“Contrary to what people who may be a little bit less initiated with noise rock may think, we actually really do care about how our music sounds. Performing songs is like presenting a body of work artistically and it just feels wrong doing it without all the elements there. Getting another guitarist just was not an option.”
“he totally remembered me being this dorky teenager mailing him fanzines and homemade comics”
Turning a page back to the recording of March To The Sea, it now seems like a different chapter in the life of AIDS Wolf, and one that was particularly frustrating to conclude. On hearing the first single from the album, ‘Teaching To Suffer’, many fans and critics noted a difference in production, referring to the new album as having a much cleaner, more defined sound. The production of the record is something that has also bugged Chloe, only now is she “starting to feel happy with it.” March To The Sea was recorded with a different engineer who had never worked with the band before, and to some degree Chloe feels his lack of knowledge regarding AIDS Wolf’s music had an effect on the end result.
“We recorded in Montreal at The Pines with this guy Dave Bryant, who is most well known for being the guitarist in the band Godspeed You! Black Emperor, who are not exactly a super gnarly sounding band. It was a cool experience but we were doing everything analogue so we couldn’t put stuff into the red the way we usually do. Like when we did Cities of Glass we were just fucking jamming stuff as loud as it could go, and like, really relying on a lot of feedback to add this intense crunchy sound. At first I was like, it doesn’t sound heavy enough, but now I’m kind of getting into a bit more of the subtleties. There’s definitely a different production style, we worked with someone who had never even heard our band before we went into the studio.”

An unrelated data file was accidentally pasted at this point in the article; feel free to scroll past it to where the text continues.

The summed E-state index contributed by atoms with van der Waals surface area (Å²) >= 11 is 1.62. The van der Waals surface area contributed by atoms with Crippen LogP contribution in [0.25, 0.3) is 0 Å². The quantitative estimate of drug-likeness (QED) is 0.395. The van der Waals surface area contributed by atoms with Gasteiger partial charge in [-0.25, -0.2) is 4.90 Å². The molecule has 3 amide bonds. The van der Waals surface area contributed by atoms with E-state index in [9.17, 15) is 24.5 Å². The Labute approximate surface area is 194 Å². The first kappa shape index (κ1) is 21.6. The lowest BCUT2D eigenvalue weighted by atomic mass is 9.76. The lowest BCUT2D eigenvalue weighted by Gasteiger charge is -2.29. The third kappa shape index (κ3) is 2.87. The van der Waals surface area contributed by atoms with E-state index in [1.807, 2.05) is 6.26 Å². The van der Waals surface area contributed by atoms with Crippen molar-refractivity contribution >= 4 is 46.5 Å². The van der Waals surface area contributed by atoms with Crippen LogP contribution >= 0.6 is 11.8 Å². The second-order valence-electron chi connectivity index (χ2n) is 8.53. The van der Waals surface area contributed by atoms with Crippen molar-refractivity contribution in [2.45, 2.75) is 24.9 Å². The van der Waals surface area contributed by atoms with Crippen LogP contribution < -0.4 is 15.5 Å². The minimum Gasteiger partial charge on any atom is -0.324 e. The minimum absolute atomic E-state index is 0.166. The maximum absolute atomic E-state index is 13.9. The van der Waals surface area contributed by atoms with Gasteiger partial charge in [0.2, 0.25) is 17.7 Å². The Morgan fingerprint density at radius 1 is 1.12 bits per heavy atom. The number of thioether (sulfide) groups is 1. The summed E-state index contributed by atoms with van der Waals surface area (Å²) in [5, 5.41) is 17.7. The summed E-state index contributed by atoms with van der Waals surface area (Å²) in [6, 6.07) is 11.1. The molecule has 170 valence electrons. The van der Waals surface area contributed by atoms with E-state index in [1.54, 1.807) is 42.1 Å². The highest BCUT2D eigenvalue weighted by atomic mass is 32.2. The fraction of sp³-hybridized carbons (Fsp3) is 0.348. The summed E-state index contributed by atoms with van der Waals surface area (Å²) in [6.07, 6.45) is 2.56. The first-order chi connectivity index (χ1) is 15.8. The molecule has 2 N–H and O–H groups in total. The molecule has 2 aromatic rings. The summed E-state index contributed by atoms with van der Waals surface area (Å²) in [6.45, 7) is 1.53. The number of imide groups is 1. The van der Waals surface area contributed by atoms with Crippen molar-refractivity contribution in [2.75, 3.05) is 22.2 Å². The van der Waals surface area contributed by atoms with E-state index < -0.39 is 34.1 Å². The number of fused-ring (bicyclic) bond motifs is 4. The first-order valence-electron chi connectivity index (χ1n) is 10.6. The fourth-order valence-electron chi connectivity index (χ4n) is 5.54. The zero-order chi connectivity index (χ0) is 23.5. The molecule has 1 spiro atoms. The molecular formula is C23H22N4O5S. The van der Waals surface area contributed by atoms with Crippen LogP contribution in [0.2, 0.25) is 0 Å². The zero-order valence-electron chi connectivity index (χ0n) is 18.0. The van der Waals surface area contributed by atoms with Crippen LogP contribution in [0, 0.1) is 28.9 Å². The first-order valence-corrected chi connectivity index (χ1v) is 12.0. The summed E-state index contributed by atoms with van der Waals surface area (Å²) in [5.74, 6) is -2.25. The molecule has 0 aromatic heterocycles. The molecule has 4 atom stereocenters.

Since 2005 AIDS Wolf has been working closely with Skin Graft Records, a label who has long been an influence on Chloe’s own musical tastes. As a teenager she was the ultimate label fangirl, and consequently when label owner Mark Fischer offered to release one of AIDS Wolf’s early demos she thought her friends were playing a prank on her. “It’s funny because when I was sixteen/seventeen years old and bands like US Maple and Lake of Dracula were kind of coming out I would send fan letters to the label, and then when Mark contacted me, like thirteen or fourteen years later he totally remembered me being this dorky teenager mailing him fanzines and homemade comics. I would end up getting all these free posters and shit from Skin Graft because I was such an obsessive mail order fan. So when he initially contacted us about distributing our demo and putting out our album I thought it was one of my friends playing a prank on me, I didn’t think it was real, because why would they care about us.”
And it seems now like the influence has gone full-circle. A number of bands that Chloe has become personal friends with have ended up on the label. “It was a label that had such a big influence on the music that I was into and ended up playing. Since then we’ve turned Skin Graft onto bands we’re friends with like PRE and Gay Beast.” In 2007 AIDS Wolf and PRE released a split 7″ via Skin Graft, but it’s somewhat clouded in legal rhetoric making it a bit of a mysterious release. The 7″ is a live recording of a show the two bands played together in Brighton, England, that was supposedly bootlegged by a Russian man named Kostya Drobik and distributed under the name SINRAFT Records. Chloe declined to comment on the release saying only “our lawyers have told me I’m not allowed to talk about that until the issue is settled.” She did however talk about the show and the naked photos shot for the cover of the 7″.
“We were on the last show of our UK tour, I think we were in Brighton. It was the worst show ever, there was no one there, it fucking sucked, the promoter didn’t pay us, it was just a total shit situation. So basically we were like, well, everything sucks here so lets just party amongst ourselves and have a good time, even though there’s like ten people in the room. It kind of degenerated into people taking their shirts off and there being a sing-a-long to, I think ‘Free Bird’. It was basically just us and PRE having some fun on our last night together on tour and trying to bring some wackiness into a pretty lame gig.”
March To The Sea is officially released today on Skin Graft Records. Click here to purchase the new album on either coloured vinyl or CD.